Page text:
Maria Trivino doesn’t stop moving. She runs. She swims. She works full-time. And for the last two years she’s been working on her master’s degree in Cannabis Science and Medicine at CU Pharmacy.
Maria Trivino during the NYC half marathon in March 2023.
After getting a degree in chemistry from Binghampton University, and swimming for the university during her time there, she graduated and took a position in construction project management. Trivino decided quickly that she wanted a master’s degree and began to study for her GRE.
Then, COVID. Like everything else in the past four years, COVID. GRE test centers closed. Universities went online.
“So, then I went, ‘alright, what am I going to do?’” she said.
Trivino’s career goal is to work in cannabis science research management, and she stumbled upon CU Pharmacy’s Master of Science in Cannabis Science and Medicine program by chance.
“I contacted Dr. [David] Kroll, [at CU Pharmacy],” she explained, “and I said, ‘hey, I see that you’re doing this Masters’, and because of the pandemic it was remote, so it worked out perfectly for me.”
Her initial idea was to move to Denver after the pandemic, but she is a (nearly) life-long New Yorker. Trivino’s New York loyalty runs deep, and being close to her family in Queens is important. She stayed in the city, working full-time and going to school full-time at CU Anschutz.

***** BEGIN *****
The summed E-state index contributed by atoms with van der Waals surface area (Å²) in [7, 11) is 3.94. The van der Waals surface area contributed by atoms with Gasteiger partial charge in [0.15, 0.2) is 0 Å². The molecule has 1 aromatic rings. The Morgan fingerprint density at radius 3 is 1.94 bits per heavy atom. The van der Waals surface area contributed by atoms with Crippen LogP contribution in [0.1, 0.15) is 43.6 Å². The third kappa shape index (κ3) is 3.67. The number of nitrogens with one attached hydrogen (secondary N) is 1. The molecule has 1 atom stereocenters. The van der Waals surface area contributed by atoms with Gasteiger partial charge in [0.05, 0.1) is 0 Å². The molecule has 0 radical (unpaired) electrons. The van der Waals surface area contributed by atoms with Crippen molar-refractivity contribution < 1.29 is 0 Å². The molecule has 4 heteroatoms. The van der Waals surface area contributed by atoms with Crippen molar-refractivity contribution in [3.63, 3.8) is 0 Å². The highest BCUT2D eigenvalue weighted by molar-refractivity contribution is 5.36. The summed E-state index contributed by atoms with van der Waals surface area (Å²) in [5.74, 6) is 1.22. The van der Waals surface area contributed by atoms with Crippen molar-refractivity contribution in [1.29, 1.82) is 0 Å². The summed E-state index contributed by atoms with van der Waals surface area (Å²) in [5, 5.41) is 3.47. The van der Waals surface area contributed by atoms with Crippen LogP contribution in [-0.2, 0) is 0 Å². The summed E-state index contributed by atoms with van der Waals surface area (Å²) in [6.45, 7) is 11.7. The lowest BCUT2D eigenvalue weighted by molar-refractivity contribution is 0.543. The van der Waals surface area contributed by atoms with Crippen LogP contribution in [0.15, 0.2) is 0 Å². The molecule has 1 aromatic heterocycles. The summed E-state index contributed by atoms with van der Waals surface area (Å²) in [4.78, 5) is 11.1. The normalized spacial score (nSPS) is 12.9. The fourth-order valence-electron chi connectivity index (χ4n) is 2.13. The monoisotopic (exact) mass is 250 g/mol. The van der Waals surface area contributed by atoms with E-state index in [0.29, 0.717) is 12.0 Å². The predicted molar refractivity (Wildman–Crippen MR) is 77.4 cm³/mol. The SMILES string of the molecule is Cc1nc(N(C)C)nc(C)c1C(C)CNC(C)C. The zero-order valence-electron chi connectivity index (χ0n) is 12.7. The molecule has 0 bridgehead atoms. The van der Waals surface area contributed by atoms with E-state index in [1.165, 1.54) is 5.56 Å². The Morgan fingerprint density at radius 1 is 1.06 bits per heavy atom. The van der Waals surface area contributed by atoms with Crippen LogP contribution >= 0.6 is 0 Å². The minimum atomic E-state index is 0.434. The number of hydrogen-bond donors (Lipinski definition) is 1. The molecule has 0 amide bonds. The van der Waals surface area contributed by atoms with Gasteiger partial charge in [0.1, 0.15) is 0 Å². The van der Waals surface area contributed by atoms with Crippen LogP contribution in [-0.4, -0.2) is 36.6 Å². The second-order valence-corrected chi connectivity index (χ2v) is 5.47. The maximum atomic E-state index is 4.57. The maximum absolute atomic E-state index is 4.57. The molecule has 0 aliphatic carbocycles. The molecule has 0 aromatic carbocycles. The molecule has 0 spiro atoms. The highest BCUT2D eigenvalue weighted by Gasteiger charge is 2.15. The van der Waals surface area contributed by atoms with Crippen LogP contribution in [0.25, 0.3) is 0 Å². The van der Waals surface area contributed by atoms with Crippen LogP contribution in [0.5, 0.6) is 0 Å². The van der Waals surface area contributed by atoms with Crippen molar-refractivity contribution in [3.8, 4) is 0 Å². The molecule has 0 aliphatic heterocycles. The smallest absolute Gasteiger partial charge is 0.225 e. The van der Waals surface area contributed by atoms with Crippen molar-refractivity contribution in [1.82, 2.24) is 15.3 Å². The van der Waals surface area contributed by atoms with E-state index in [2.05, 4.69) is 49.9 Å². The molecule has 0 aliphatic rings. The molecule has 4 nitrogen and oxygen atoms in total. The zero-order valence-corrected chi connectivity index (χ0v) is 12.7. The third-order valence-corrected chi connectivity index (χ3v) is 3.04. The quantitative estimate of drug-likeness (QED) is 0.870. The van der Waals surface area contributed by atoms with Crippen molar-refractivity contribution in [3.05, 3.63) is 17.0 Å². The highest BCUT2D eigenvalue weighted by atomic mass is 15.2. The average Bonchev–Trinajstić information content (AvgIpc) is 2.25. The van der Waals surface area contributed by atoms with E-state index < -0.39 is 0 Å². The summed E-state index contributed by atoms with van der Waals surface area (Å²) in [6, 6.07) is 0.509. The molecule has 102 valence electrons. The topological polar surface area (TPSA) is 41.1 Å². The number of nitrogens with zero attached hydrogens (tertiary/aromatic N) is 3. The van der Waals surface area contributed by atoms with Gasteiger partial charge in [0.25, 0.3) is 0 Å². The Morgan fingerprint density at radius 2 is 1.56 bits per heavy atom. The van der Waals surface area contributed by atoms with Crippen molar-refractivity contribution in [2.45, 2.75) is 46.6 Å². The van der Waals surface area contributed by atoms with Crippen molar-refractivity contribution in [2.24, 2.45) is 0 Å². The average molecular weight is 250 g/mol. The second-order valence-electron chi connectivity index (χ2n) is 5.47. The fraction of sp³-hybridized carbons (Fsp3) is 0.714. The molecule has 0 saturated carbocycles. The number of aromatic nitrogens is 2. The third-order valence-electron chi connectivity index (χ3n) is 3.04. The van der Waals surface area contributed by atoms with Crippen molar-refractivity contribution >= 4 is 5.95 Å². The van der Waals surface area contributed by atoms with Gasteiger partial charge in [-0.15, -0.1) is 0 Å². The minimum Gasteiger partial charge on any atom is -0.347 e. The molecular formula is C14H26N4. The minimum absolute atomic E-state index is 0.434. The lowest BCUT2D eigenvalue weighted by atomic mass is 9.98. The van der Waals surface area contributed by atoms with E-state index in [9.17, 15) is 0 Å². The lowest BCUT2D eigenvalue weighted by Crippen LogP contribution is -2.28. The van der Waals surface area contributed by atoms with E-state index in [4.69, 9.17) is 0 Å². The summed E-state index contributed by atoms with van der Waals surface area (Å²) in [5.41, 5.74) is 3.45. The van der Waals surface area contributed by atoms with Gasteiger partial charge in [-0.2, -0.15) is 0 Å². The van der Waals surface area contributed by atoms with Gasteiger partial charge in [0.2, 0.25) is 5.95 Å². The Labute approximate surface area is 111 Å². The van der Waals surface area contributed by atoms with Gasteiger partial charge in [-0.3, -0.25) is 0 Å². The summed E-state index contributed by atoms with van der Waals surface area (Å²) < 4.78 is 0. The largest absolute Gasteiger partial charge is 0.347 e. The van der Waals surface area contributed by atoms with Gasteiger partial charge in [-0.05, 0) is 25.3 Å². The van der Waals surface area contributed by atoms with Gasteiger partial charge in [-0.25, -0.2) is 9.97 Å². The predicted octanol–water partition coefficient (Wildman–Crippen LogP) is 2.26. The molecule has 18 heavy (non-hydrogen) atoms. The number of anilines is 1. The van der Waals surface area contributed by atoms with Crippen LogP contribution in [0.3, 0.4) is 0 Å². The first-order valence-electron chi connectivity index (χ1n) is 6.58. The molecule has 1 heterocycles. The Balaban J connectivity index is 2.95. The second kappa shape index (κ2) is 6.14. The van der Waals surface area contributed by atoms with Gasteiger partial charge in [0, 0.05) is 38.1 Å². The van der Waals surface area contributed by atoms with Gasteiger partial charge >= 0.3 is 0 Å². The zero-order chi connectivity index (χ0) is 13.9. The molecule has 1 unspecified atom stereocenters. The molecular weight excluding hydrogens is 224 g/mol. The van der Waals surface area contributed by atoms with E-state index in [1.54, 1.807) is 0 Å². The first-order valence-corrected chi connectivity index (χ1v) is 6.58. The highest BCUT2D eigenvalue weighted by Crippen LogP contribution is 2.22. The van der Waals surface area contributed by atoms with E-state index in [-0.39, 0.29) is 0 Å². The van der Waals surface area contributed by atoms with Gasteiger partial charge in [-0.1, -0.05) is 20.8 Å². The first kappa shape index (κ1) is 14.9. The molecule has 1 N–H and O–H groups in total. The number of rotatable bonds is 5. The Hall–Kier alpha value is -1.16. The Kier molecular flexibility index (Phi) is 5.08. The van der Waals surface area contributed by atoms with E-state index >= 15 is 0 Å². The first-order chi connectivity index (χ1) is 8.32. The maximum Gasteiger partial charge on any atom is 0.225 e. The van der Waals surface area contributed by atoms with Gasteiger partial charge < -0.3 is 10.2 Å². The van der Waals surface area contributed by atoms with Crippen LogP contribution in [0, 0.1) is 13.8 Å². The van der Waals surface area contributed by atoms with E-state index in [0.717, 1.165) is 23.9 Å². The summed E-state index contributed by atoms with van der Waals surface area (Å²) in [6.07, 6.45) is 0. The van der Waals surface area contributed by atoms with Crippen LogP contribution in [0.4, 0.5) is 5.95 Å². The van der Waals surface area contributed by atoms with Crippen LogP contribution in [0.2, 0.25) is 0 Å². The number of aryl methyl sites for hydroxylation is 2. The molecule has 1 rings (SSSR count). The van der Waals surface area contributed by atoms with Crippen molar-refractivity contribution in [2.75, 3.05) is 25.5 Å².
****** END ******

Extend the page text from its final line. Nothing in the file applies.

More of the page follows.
“I come from a family where I had to choose a career in STEM,” Trivino explained. “So, having a bachelors in chemistry and exposing myself to the pharmaceutical sciences field, deepens my desire to get involved in clinical trial project management.”
CU Pharmacy’s Cannabis Science and Medicine master’s degree is a unique animal. Built to allow generous flexibility in its timeline, self-directed learning modules, and far-reaching engagement, it also requires a one-of-a-kind student, who is a dedicated, self-starter, to succeed.
Dr. Kroll, director of the Master’s Degree and Certificate programs, says that Trivino is just this kind of student.
“She is one of the hardest workers I’ve known,” he said.
Dr. Kroll had to get creative when it came time for Trivino’s capstone project. She needed a mentor, one who was local, so he personally reached out to one of his own contacts, an adjunct professor of journalism at Columbia University, Alyson Martin, to see if she could help. Though journalism seems like a stretch, Martin is the founder of the Cannabis Wire, one of the leading news organizations reporting on the global cannabis industry.
“Dr. Kroll asked Alyson if she would be willing to mentor me, because she is here in the city, and she was down to do it, so luckily it worked out for me,” Trivino explained. “My first topic is on the proliferation of illegal cannabis storefronts in NYC, and I’m learning about federal housing and cannabis legislation in the state.”
The pairing worked, and Trivino has been able to pilot a completely remote capstone project.
This spring, she graduates and is excited to begin searching for a new job where she can apply her new degree. And this fall, because she does not stop moving, she is running the NYC Marathon, through the city that she loves.